I was bullied a lot as a little kid. The first was on my neighborhood. It was a typical suburbia neighborhood where the kids on the street played with one and another. During this summer a new family moved it. The family had two older boys, both in their teens. I was one of the youngest on the neighborhood. The eldest of the boys and his friends picked on me. It was sort of like they saw how much trouble I had walking around the broken glass that they decided to add more around it. They made fun of the way I talked. Constantly. At this point I was talking but I was seeing many speech theorist to help. They also picked on me for the normal reasons that I was younger than them and stuff like that. I felt powerless and unable to advocate for myself. I wanted to tell my parents about what they were doing but I was afraid of what the kids would do to me! I felt weak and unable to ask for help. And instead of fighting back and just took the bullying until the summer was over. Maybe the school year would be better I thought?

And it wasn’t. Instead of being bullied of my lack of social skills and such I was bullied because of my inability to read, write and do math. The moment that sticks out the most for me is during lunch one day in 2nd grade. I was eating with some classmates, who were the lowest in reading and such. And the more popular and smart kids sat down next to us and starting asking us to do math problems. Now I know what you are thinking, Math Problems? But it did not feel like math problems, it felt like I was being interrogated like I was a criminal in Law and Order.

They would ask us one after another. What is 0 x 5 or what is 15-6 etc. And this continued until lunch was over. They knew our weak points on our suit armor and they exposed it one a good laugh for them, while we were left picking up the pieces.

After this Year of Bullying I moved to another school and that older kid on the neighborhood (prob in jail right now) left to do more teenage things.

As a victim of bullying I have a big problem with it. I hate this position that people sometimes take on bullying

Being bullied makes you stronger”

             The reason I hate this position is that the person is supporting bullying! Saying that because of bullying I am a better person? What the hell are they talking about? I became a stronger person for a lot of reason that was not involved with me being bullying. What bullying has done is make it a low moment in my life. That no matter when I think of it, I feel like that scared 8 year old Matt that just was wishing for it to be over. And that it took me over 10 years to start to talk about.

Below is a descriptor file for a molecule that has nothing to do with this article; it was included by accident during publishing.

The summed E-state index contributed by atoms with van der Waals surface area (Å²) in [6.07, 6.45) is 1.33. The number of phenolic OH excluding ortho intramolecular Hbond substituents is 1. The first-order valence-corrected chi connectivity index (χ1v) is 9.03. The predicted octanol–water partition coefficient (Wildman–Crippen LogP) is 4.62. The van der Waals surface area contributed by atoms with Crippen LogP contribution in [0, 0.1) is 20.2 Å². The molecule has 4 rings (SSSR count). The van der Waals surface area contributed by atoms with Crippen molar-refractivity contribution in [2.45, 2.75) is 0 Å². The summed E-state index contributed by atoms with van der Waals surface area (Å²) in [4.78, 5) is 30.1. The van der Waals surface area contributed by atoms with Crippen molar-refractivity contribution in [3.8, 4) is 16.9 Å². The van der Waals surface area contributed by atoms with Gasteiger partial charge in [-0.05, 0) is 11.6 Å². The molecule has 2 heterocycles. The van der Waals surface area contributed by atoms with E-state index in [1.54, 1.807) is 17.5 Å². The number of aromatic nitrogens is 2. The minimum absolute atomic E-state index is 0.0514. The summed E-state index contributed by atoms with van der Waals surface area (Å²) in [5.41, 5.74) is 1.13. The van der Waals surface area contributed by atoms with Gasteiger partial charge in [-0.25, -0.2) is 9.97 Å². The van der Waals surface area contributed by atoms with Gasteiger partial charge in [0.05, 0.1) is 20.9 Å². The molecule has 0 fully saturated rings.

What really made be stronger was having the support of others. From my parents, teachers and nicer classmates and friends, I grew stronger and developed advocacy skills for myself and others. I didn’t grow because I was picked on but when I was accepted and supported by people.

A couple of weeks ago I was asked by my elementary school to speak as an Hero to the students. All the students had a LD/ADHD like me. I went and told my LD story and all the cool things I was doing right now. One of the questions I got asked about a lot from the students was about bullying. Some of them shared incidents of being bullied in their other schools or by their friends for being different. I told them that I was bullied as well as a kid but was questioning on why they were bullied at this school:

“I am not sure why people are bullied at, Stratford Friends School. What is the bullying like, you have a problem with reading. Well everyone here has a problem with reading in here so why make “fun” of it.”

And I think that got to some of the students and teachers because there was a laugher of realization. The reason I know this is that some of the teachers afterward thanking me for giving the students that perspective because bullying has been a big problem lately. And sometimes the students don’t realize that everyone is working on their reading, math and/or social skills.

There is no real solution to bullying. But I have some thoughts on what we can do it to lower it. The first this that I think we need to be more supportive and aware when people are bullied. I know when I was bullied I felt alone and without any help from people to stop it. If we see it we should help the people being bullied and hey that might mean we lose some “friends” in the process but they are not worth worrying about. Because if they live for making others miserable, then they will slowly lose more people than they will realize. Another thought is that we should change what it means to be different. For the longest time, different is a bad connotation. Something out of he realm of normalcy. I have said this several times on this blog but different and different thinkers are good. They have expand how we see and interact with the world. We should embrace them because frankly they make our world a better place. And I know that might be asking a lot of little kids to do but we should be models of how they can be done so they can do on neighborhoods, playgrounds and classrooms across the world.

Until next time,

Matt